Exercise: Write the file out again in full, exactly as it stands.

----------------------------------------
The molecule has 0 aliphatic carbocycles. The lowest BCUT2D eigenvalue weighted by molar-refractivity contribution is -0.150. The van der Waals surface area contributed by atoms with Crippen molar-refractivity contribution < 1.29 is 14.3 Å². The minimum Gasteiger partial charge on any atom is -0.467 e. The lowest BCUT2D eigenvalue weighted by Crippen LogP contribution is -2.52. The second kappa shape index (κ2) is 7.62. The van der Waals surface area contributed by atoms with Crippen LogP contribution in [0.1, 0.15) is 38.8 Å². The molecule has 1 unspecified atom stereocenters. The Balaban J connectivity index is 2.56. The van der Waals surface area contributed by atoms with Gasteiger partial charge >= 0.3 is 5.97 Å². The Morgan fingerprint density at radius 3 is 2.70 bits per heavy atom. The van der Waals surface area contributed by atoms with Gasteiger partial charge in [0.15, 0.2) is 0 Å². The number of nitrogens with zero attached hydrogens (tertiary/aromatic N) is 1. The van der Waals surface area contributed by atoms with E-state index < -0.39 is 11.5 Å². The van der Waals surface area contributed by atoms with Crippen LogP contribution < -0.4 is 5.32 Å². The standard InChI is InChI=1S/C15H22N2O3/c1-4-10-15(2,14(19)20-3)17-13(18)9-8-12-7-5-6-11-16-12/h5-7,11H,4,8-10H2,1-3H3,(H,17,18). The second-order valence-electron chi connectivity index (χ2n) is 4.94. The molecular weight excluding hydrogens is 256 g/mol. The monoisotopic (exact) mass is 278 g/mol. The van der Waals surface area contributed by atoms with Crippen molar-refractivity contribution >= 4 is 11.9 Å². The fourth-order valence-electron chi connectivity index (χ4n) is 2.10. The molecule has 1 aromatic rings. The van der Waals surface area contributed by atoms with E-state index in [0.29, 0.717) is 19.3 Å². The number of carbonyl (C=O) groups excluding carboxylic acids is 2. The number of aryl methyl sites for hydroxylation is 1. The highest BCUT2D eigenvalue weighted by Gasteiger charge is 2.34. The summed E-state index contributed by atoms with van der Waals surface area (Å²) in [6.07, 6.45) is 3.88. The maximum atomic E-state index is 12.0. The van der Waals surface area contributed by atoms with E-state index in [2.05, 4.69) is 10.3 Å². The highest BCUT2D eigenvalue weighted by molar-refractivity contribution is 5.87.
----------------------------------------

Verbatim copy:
The molecule has 0 aliphatic carbocycles. The lowest BCUT2D eigenvalue weighted by molar-refractivity contribution is -0.150. The van der Waals surface area contributed by atoms with Crippen molar-refractivity contribution < 1.29 is 14.3 Å². The minimum Gasteiger partial charge on any atom is -0.467 e. The lowest BCUT2D eigenvalue weighted by Crippen LogP contribution is -2.52. The second kappa shape index (κ2) is 7.62. The van der Waals surface area contributed by atoms with Crippen LogP contribution in [0.1, 0.15) is 38.8 Å². The molecule has 1 unspecified atom stereocenters. The Balaban J connectivity index is 2.56. The van der Waals surface area contributed by atoms with Gasteiger partial charge >= 0.3 is 5.97 Å². The Morgan fingerprint density at radius 3 is 2.70 bits per heavy atom. The van der Waals surface area contributed by atoms with Gasteiger partial charge in [0.15, 0.2) is 0 Å². The number of nitrogens with zero attached hydrogens (tertiary/aromatic N) is 1. The van der Waals surface area contributed by atoms with E-state index < -0.39 is 11.5 Å². The van der Waals surface area contributed by atoms with Crippen LogP contribution < -0.4 is 5.32 Å². The standard InChI is InChI=1S/C15H22N2O3/c1-4-10-15(2,14(19)20-3)17-13(18)9-8-12-7-5-6-11-16-12/h5-7,11H,4,8-10H2,1-3H3,(H,17,18). The second-order valence-electron chi connectivity index (χ2n) is 4.94. The molecular weight excluding hydrogens is 256 g/mol. The monoisotopic (exact) mass is 278 g/mol. The van der Waals surface area contributed by atoms with Crippen molar-refractivity contribution >= 4 is 11.9 Å². The fourth-order valence-electron chi connectivity index (χ4n) is 2.10. The molecule has 1 aromatic rings. The van der Waals surface area contributed by atoms with E-state index in [0.29, 0.717) is 19.3 Å². The number of carbonyl (C=O) groups excluding carboxylic acids is 2. The number of aryl methyl sites for hydroxylation is 1. The highest BCUT2D eigenvalue weighted by Gasteiger charge is 2.34. The summed E-state index contributed by atoms with van der Waals surface area (Å²) in [6.07, 6.45) is 3.88. The maximum atomic E-state index is 12.0. The van der Waals surface area contributed by atoms with E-state index in [2.05, 4.69) is 10.3 Å². The highest BCUT2D eigenvalue weighted by molar-refractivity contribution is 5.87.